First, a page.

And once you find a trustworthy professional, get everything you can from them. Build a relationship. Seek their advice. Eventually, YOU’LL be the one they start bringing unlisted deals to.

Kudos to all the real estate professionals out there.

Don’t have an agent yet? Consider this your challenge to get out there and find one!


More From The Real Estate Guys™…

The Real Estate Guys™ radio show and podcast provides real estate investing news, education, training and resources to help real estate investors succeed.

Avoiding Bubble Trouble – Tips for Hot Market Investing

“Are we in a real estate bubble right now?” Trust us, we’ve heard this question asked a LOT lately.

In this episode of The Real Estate Guys™ show, we’ll dive into that question.

We’ll discuss:

  • The three components that converge to create market bubbles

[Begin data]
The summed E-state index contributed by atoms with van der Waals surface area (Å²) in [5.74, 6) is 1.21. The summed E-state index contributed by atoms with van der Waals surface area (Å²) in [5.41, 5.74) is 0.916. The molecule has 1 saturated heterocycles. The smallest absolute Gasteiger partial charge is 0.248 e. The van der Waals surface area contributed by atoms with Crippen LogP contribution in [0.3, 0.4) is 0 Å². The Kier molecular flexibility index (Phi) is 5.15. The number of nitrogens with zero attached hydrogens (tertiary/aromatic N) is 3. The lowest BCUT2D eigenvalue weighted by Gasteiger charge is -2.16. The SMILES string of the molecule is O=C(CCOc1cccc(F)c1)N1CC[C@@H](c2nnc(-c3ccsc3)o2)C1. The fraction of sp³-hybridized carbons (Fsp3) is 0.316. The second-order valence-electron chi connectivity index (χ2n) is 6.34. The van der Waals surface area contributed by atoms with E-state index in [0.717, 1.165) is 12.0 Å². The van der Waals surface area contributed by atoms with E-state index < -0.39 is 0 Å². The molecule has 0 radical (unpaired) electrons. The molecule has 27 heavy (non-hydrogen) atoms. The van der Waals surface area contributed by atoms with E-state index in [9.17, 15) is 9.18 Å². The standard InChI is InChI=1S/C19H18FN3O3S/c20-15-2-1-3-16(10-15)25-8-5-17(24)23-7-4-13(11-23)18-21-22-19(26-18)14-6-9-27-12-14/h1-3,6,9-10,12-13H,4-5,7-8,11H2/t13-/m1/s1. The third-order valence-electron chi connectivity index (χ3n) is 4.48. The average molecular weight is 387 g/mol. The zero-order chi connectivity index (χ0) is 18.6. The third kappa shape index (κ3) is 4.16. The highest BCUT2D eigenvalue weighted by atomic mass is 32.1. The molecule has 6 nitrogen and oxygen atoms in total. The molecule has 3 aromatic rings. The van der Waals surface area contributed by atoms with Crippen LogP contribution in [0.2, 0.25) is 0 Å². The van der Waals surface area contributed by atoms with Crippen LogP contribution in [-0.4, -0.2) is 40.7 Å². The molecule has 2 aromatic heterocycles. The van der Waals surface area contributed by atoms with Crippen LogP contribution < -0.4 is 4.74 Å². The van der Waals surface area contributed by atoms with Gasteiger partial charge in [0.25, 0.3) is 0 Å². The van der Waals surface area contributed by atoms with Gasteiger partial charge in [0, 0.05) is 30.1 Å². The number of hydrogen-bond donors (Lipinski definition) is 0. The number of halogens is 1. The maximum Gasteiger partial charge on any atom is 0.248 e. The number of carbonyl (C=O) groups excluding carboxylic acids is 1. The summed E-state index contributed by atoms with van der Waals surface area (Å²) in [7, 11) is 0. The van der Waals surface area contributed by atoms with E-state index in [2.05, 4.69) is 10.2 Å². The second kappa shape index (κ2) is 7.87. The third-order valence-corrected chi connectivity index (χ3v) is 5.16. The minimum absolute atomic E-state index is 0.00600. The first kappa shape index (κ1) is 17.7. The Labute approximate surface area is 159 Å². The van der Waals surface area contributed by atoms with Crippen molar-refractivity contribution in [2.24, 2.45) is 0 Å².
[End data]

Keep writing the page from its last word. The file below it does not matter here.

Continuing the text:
• Why real estate is a good investment class for avoiding bubble trouble
  • How to react in a hot market … AND
  • How to prepare for when prices inevitably do deflate

You’ll hear from:

  • Your bubbling host, Robert Helms
  • His falling-a-bit-flat co-host, Russell Gray

Listen



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Are we in a real estate bubble?

Our primary caution to you is that all-time highs do NOT equal market bubbles.

It can be difficult to parse whether a bubble is, well, bubbling up. Here are the three different components to rising prices:

  1. Leverage. Financing means pulling money from the future to bring in dollars today. But the ready availability of money can end up driving prices higher, even though many loans are fashioned to make things more affordable.